Kale and collards are a fabulous food and we all get sick of it by October 1st. I have many recipes for Kale on my blog if you like, or you can ask me to send some. I like it in soups especially and we have one or the other about four nights-mornings a week. Great chopped-sauteed with eggs and onions. I had to learn to like them spending much time in the south and also because of health issues. I needed iron, and as Jennifer pointed out, these are nutritionally filled vegetables. If you are vegetarian you probably already have this one down. If not then I will tell you that all you need to know about preparing them is to wash well, cut if the root tips(leave the ribs if you like to chew because they are loaded with nutrient too) and always use lots of garlic and onions and do not over cook. When I lived in the south they cooked them in pork for hours. Not really that great for you but tasty. A quick pass around the cast iron skillet with olive oil, chopped onion and garlic and a splash of soy sauce, tad of maple syrup and a dash of vinegar.......with a little chicken stock or veggie stock and salt-pepper to taste with crushed red pepper...Viola!!!! you have a great base. I also like to use sesame oil and grated ginger at times and lemon instead of vinegar. Bragg's goes well too with it.Add some white beans and even pasta and you have a healthy meal with lots of good green vibes. And if you absolutely do not like them, like Jennifer said, you will have other options. By the way....If you see green tomatoes on the "give away table", take them. They are wonderful with an egg based batter and breadcrumbs, fried in canola oil served with goat cheese and micro greens and crostini. OR let them sit in the window and within days they will be red. I even stored green ones in the cellar for the month of November and had fresh red tomatoes for a month.

Thank you Jennifer for inspiring me !!!!

Marnie aka Magill said...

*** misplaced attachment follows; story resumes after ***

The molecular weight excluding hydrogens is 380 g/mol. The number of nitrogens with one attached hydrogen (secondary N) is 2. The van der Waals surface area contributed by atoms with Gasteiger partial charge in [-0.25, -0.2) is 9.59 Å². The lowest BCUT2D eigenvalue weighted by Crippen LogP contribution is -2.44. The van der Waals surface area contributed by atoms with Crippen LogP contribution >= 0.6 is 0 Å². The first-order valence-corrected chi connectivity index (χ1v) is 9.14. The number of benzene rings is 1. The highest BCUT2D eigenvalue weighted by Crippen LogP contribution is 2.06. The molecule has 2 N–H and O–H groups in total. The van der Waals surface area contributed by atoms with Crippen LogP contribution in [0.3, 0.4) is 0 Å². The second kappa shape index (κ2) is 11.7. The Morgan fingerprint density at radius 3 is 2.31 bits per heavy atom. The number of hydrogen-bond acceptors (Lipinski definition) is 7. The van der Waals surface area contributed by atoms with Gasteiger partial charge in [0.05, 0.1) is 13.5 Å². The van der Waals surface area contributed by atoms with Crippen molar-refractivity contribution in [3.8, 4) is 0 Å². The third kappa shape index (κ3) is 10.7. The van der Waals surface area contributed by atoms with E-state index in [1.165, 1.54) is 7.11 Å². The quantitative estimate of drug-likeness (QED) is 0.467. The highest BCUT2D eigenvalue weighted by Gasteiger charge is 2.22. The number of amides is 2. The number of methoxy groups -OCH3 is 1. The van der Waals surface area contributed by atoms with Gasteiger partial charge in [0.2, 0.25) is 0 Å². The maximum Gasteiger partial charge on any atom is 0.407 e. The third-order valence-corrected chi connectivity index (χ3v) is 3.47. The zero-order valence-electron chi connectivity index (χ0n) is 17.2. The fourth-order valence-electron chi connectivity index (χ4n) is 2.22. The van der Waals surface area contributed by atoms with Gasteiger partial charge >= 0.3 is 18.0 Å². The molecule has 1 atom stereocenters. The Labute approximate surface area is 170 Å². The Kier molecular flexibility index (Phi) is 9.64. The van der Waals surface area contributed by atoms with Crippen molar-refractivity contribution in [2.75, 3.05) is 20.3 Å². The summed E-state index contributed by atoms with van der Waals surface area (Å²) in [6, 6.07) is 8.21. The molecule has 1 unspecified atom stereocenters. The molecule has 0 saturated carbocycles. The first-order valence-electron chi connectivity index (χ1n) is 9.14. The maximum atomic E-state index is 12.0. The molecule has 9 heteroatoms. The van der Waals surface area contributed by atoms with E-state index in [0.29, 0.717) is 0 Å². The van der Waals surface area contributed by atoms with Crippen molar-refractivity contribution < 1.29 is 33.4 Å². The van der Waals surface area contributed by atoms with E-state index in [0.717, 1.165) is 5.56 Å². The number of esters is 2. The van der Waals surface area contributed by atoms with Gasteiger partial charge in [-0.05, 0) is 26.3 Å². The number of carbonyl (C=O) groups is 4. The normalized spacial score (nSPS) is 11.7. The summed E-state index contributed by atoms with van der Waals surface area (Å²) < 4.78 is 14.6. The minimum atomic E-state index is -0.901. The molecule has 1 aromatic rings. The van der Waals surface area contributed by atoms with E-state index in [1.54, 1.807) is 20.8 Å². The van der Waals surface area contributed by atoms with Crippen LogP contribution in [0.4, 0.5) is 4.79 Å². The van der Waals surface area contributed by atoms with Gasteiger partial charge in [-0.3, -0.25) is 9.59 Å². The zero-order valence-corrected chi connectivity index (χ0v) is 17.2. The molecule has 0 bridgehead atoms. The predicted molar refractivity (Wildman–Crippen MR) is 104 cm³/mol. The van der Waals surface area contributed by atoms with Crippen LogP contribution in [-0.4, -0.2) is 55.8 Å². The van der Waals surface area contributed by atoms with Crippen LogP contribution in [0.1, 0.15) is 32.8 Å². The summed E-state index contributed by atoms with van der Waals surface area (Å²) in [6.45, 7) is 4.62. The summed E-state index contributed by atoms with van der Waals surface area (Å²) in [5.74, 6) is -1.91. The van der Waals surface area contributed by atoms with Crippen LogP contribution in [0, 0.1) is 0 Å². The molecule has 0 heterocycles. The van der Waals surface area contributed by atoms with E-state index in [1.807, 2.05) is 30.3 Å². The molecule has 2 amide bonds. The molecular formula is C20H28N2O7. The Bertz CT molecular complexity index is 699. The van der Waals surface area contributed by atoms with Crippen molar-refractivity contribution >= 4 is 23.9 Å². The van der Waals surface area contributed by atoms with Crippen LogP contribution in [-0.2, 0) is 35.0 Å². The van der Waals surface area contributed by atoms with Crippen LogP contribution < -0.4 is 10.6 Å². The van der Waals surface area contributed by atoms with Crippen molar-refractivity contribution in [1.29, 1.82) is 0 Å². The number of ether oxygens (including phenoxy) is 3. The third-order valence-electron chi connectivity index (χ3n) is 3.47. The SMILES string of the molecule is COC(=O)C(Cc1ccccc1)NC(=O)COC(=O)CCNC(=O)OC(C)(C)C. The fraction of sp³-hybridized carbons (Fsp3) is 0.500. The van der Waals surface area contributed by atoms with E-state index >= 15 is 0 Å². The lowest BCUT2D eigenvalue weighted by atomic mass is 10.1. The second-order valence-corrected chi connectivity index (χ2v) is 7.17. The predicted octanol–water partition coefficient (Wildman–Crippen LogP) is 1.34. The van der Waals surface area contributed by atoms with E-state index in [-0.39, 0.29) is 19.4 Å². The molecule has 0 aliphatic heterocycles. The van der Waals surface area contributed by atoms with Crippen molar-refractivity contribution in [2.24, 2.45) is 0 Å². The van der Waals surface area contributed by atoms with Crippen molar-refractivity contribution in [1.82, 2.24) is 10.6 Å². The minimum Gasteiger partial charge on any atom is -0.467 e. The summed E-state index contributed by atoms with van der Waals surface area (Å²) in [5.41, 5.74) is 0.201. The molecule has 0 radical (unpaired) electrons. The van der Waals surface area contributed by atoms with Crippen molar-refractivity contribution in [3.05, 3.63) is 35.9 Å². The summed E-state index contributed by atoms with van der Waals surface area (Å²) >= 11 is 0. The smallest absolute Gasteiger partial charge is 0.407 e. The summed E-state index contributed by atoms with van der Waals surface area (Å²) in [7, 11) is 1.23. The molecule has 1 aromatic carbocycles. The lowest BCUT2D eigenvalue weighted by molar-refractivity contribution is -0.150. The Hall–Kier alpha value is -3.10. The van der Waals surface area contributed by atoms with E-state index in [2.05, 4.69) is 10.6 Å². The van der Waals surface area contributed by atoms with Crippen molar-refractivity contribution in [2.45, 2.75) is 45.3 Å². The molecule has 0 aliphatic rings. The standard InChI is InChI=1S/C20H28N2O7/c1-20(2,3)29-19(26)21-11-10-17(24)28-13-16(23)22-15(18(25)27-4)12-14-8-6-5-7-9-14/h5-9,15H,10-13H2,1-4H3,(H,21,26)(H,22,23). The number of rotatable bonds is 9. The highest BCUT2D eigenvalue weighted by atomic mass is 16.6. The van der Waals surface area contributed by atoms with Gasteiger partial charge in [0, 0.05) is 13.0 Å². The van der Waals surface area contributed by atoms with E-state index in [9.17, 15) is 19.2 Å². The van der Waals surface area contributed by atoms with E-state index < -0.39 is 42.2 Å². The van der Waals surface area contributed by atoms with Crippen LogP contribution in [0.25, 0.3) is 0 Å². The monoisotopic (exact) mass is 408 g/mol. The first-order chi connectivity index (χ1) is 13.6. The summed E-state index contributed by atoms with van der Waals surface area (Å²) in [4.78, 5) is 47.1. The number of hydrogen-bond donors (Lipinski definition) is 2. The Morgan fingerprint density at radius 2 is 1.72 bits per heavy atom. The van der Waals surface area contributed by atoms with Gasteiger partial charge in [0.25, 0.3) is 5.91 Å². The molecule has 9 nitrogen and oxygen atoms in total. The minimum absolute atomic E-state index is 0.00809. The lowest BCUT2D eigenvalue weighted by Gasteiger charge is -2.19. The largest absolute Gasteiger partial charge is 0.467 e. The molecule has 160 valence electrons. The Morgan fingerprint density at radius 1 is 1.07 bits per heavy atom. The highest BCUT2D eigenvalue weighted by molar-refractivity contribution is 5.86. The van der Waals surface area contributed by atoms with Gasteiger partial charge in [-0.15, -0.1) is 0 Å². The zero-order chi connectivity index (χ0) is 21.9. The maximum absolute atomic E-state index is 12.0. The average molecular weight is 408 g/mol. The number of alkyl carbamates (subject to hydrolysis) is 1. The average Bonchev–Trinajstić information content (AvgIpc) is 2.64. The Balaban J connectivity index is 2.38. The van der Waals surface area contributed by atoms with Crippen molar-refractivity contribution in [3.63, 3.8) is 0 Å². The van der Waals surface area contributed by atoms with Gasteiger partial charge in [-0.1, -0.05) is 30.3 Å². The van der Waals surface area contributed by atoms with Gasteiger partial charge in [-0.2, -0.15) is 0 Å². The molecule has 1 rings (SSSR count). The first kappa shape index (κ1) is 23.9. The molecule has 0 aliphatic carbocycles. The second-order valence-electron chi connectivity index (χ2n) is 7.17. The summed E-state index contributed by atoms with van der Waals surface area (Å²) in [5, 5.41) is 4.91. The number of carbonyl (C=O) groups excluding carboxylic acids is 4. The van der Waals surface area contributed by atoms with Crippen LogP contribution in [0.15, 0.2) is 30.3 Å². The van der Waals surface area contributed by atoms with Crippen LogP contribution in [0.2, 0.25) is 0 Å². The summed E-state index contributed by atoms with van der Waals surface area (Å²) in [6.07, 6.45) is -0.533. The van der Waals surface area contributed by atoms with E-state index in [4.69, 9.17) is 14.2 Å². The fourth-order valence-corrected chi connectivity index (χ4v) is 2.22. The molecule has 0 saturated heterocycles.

We got an early tour and had some kale and chard from last year. Here are two ways to cook it that are great!

Sautéed spring garlic, kale and chard

Finely chop the garlic using all the greens (like you would a scallion).

Ribbon chop 3-4 cups kale and swiss chard.

Add one T olive oil to frying pan, mix in garlic until fragrant (but don’t brown), stir in kale and chard. Sautee until wilted, salt and pepper to taste and stir in one pat of butter just before serving.


• omit butter and salt and stir in a little soy sauce
• top with grated parmesan cheese
• instead of serving as a side, place on top of grilled chicken breast and melt a slice of your favorite cheese on it
• spread on a slice of crusty bread

Spinach (Kale or Swiss Chard) Bake

6 eggs, lightly beaten
Add 1 lb spinach, chopped and sautéed, moisture squeezed out

Add 1 cup ricotta, 1 cup feta, 1 lb shredded mozzarella (or Colby Jack)
1 garlic cloves chopped
Basil, salt pepper (or other herbs) to taste
Bake 45 mis at 350

J.Kangas said...

Thanks Marnie for the recipes - excellent. FYI - that was actually kale and collards (not chard). The collards are so tender this time of year that it's hard to tell the difference.
I made a quiche yesterday with fresh eggs, a bit of milk, various cheeses that were in the fridge (goat and cheddar), fresh garlic, fresh leeks, a small onion, some bella mushrooms. Yum yum yum. Even the people who have a predisposition to collards ate it. I'll put that on the list of things to add to the recipe site and, if you don't mind, will add your posts as well.